On Lake of the Woods or any other body of water holding walleyes, there is one fishing presentation that has become a staple for putting walleyes into the boat. Growing up, I really didn’t pull spinners much. When I did, it was a Lindy / Little Joe spinner rig, usually with a small Colorado style red and white blade and one hook. I would slow troll or drift with either a leech or a minnow. It was effective, but not a staple.
As I matured as an angler, I considered rolling the dice and going pro. I began fishing as an amateur with the Professional Walleye Trail (PWT). Basically, I would help a team pre fish for the tournaments, giving me an understanding and experience in how to approach a new body of water. I then would have the opportunity to fish with a different pro each day of the three day tournament. What a learning experience. I learned a lot, but one thing I noticed, regardless of what state or which walleye lake we were fishing, a lot of pros used crawler harnesses and caught a ton of walleyes.
I began using those same techniques on the lakes that I fished and noticed my personal catch rate of walleyes went way up. Lake of the Woods is one of those lakes. Crawler harnesses or spinners as some anglers call them, are extremely effective in this stained water for a number of reasons.
1. Harnesses can be 1, 2 or 3 hooks and can be fished with a variety of live bait
2. Harnesses can be fished in all depths, in rocks, weeds, over mud and in sand.
3. Using a quick change clevis, blade sizes, shapes and colors can be changed easily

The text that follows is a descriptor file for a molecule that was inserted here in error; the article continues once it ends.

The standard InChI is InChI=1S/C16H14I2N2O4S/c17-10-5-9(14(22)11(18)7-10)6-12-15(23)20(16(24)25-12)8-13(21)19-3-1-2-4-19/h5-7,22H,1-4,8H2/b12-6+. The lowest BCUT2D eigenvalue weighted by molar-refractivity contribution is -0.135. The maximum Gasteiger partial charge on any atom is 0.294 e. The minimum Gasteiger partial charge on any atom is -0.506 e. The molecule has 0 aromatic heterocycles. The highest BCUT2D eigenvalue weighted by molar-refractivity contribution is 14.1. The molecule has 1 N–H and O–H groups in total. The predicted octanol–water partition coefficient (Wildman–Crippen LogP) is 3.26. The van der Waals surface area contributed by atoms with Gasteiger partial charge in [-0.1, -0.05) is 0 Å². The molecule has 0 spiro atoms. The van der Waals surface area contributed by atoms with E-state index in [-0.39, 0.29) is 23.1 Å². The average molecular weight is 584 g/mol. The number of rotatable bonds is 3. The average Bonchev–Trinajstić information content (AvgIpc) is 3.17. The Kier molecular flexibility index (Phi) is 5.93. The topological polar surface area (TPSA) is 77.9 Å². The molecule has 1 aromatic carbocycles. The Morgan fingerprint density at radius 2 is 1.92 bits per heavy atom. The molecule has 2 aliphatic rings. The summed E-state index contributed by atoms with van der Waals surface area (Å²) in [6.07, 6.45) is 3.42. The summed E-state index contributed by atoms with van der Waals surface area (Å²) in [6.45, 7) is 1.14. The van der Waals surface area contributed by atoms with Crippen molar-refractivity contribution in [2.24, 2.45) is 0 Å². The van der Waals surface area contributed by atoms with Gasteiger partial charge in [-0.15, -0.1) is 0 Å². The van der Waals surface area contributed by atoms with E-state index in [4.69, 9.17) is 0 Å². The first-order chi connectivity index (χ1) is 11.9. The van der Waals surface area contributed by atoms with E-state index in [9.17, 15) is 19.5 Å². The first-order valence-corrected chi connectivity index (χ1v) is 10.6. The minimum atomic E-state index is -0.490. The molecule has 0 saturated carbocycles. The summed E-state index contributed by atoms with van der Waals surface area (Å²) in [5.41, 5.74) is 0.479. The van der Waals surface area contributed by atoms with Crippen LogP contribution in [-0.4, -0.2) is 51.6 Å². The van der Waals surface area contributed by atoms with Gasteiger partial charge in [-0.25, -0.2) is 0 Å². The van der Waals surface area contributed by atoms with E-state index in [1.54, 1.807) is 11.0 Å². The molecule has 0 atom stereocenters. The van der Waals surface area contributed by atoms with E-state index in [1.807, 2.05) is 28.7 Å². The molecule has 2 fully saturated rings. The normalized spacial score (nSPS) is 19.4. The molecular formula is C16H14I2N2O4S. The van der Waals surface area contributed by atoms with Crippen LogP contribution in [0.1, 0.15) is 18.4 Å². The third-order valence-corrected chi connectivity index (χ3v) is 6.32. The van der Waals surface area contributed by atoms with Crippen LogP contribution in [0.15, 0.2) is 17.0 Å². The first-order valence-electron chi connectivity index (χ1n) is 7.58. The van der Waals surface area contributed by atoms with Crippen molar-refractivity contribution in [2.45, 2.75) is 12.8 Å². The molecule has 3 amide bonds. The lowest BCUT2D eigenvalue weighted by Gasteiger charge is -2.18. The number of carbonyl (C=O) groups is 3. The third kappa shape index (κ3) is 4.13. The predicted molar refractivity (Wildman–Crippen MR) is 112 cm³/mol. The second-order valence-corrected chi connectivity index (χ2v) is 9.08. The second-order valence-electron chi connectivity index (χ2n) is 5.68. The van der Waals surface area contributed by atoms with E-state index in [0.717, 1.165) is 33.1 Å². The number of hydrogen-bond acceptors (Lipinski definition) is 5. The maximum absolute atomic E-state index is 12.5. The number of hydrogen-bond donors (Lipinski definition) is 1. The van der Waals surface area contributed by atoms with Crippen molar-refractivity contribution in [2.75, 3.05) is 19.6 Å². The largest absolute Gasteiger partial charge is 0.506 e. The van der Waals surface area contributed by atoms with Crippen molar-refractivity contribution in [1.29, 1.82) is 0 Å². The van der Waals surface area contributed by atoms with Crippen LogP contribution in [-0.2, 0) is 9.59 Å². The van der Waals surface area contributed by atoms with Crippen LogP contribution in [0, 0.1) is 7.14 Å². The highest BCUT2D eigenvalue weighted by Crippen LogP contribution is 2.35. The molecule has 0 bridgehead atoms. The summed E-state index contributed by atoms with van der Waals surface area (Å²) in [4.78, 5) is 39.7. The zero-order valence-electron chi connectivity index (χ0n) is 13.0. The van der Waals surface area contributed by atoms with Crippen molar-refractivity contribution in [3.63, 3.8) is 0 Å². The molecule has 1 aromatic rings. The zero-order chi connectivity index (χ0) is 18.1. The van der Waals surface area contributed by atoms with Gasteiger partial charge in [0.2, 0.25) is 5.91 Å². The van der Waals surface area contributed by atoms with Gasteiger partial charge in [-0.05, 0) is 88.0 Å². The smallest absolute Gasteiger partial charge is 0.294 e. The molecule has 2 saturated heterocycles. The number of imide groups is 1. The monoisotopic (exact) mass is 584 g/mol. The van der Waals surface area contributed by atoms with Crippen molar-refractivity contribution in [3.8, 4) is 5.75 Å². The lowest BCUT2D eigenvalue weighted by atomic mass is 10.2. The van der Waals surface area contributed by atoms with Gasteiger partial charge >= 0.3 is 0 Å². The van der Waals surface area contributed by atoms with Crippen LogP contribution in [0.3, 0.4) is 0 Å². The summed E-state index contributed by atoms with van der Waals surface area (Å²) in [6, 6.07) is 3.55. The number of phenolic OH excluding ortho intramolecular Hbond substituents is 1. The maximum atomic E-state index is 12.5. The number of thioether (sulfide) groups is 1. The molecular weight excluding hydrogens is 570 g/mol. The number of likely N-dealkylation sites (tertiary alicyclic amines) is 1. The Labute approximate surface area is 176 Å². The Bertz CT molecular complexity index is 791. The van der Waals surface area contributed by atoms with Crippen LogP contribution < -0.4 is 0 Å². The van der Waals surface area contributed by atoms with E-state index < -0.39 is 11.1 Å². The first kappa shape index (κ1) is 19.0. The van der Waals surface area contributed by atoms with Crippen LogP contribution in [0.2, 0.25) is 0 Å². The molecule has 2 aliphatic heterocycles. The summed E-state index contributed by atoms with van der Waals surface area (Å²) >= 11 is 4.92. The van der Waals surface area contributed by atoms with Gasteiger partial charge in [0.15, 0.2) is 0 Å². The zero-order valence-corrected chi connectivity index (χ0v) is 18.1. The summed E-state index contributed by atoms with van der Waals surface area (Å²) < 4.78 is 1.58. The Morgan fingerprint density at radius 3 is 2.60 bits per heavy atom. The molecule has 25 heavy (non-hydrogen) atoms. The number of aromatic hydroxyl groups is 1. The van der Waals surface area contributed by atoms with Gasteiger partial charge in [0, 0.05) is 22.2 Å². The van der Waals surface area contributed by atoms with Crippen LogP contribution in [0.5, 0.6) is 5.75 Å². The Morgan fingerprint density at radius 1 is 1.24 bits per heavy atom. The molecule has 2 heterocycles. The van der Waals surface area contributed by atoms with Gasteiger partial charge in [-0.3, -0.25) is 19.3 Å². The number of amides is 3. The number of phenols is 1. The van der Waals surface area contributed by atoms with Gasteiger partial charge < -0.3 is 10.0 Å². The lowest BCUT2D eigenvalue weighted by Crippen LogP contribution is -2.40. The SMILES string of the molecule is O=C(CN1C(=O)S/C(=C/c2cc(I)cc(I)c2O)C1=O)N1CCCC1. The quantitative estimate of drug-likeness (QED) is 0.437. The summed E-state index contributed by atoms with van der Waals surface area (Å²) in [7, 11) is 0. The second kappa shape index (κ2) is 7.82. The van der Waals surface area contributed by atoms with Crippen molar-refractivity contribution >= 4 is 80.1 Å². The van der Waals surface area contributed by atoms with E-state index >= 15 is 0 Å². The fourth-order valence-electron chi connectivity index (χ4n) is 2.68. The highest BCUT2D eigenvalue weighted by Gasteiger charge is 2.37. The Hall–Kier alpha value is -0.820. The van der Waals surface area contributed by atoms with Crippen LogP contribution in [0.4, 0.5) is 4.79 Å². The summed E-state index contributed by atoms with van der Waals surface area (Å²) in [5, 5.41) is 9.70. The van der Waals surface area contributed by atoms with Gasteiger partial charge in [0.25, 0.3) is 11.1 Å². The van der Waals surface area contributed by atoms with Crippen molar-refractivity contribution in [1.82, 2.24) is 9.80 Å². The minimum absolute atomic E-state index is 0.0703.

4. The flash of a blade and the vibration of the blade both attract walleyes
5. Harnesses can be fished with a variety of weights, weight styles, although I prefer a 2 ounce bottom bouncer!
6. They are easy to use and when fishing with inexperienced anglers, the fish will often hook themselves
In a nutshell, pulling harnesses for hundreds of hours, here is my boiled down recipe… Use a 2 ounce bottom bouncer with a 3-5′ two hook harness. Use a #4 Colorado hammered gold blade. Add a juicy night crawler with the thick dark front of the crawler on the front hook and the second hook about where the band of the crawler is. You want the crawler pulling straight through the water. I normally like about 3-4 inches hanging off of the back hook, not a whole crawler. This prevents the walleyes hitting only the crawler and not the hooks.
Troll or drift with your harness at a 45 degree angle, typically 1.1 – 1.3 mph. The walleye will “load up” meaning it will feel like you have hooked a wet sock and are just dragging it along. Count to two or three and sweep the rod embedding the #2 -#4 octopus hooks into the walleye’s hard mouth. Measure walleye. If legal, deposit into livewell or iced cooler later to enjoy for dinner!
I encourage you to add crawler harnesses to your walleye tool belt. They are easy to use and extremely effective!
by Joe Henry